Hadano (秦野市 Hadano-shi) is a city in west-central Kanagawa Prefecture, Japan.
As of May 2017, the city has an estimated population of 166,140 and a population density of 1,600 persons per km2. The total area is 103.76 km2.
The name "Hadano" appears as a geographic term in the Heian period Wamyō Ruijushō, as "Hatano", and there has been scholarly speculation as to possible connections with the Nara period Hata clan. From the late Heian period until the Kamakura period, the area was divided into shōen controlled by descendants of Fujiwara no Hidesato, including the Sengoku-period daimyō, the Hatano clan. During the Edo period, it was nominally part of Odawara Domain, although large portions were tenryō territory controlled by the shōgun in Edo through various hatamoto.
After the Meiji Restoration and with the establishment of the district system in 1878, the area came under the control of Ōsumi District (大住郡 Ōsumi-gun) and became Hadano town on April 1, 1889. On March 26, 1896, Ōsumi District and Yurugi District were merged to form Naka District. The town began to experience rapid growth after the opening of the Odakyu Electric Railway in 1927. Hadano became a city on January 1, 1955, through the merger of former towns of Hadano and Minamihadano with the villages of Kitahadano and Higashihadano. The new city annexed neighboring the village of One, and the village of Kamihadano (from Ashigarakami District) later the same year, and annexed the town of Nishihadano in 1964.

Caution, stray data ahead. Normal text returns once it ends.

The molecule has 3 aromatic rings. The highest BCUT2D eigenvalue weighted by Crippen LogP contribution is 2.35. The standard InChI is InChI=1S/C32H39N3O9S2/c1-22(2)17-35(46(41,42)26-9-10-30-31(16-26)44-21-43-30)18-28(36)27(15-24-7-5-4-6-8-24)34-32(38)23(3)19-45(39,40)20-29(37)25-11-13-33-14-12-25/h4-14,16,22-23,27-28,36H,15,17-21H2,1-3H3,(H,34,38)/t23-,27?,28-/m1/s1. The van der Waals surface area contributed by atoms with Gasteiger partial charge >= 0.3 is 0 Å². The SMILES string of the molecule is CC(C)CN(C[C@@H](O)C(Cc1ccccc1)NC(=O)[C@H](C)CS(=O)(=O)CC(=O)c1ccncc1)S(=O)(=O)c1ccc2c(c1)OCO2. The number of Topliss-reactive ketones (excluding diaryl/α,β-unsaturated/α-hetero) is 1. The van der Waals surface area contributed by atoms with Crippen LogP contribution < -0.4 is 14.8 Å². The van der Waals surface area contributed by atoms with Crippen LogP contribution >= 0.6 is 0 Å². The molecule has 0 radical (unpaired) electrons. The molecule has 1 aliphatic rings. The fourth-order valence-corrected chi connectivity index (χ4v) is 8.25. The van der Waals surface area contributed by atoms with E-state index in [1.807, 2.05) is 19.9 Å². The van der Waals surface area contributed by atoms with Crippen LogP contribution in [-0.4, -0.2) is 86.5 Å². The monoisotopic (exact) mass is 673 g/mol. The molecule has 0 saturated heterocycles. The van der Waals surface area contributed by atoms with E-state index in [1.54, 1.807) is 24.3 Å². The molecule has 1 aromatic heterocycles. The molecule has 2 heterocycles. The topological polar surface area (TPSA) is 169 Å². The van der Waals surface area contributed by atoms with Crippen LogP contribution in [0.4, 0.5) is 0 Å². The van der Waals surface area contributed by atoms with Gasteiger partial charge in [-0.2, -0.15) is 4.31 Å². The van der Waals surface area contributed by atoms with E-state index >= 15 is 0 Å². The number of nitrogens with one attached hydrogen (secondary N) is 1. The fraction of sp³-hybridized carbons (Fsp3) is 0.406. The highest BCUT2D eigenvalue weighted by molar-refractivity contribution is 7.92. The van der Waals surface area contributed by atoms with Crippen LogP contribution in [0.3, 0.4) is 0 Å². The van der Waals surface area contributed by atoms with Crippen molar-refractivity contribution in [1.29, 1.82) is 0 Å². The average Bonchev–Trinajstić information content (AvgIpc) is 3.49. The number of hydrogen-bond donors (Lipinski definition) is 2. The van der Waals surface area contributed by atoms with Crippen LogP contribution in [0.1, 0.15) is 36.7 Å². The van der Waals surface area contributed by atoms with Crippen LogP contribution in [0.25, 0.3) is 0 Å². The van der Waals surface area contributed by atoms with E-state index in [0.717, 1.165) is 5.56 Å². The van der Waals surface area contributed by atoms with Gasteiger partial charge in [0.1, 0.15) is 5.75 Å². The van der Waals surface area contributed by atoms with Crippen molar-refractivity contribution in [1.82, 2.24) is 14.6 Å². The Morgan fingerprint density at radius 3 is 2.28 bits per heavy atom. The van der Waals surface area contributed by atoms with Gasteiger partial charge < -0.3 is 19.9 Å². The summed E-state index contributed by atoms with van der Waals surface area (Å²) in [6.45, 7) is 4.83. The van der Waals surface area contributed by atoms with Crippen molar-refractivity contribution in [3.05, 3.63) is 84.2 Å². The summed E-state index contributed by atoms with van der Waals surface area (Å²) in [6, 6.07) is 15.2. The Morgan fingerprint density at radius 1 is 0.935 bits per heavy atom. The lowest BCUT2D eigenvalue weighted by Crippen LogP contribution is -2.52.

Kanagawa Prefecture (神奈川県 Kanagawa-ken) is a prefecture located in southern Kantō region of Japan. The capital of the prefecture is Yokohama. Kanagawa is part of the Greater Tokyo Area. Kanagawa Prefecture is home to Kamakura and Hakone, two highly popular side trip destinations from Tokyo.
During the Edo period, the western part of Sagami Province was governed by the daimyō of Odawara Castle, while the eastern part was directly governed by the Tokugawa shogunate in Edo (Tokyo).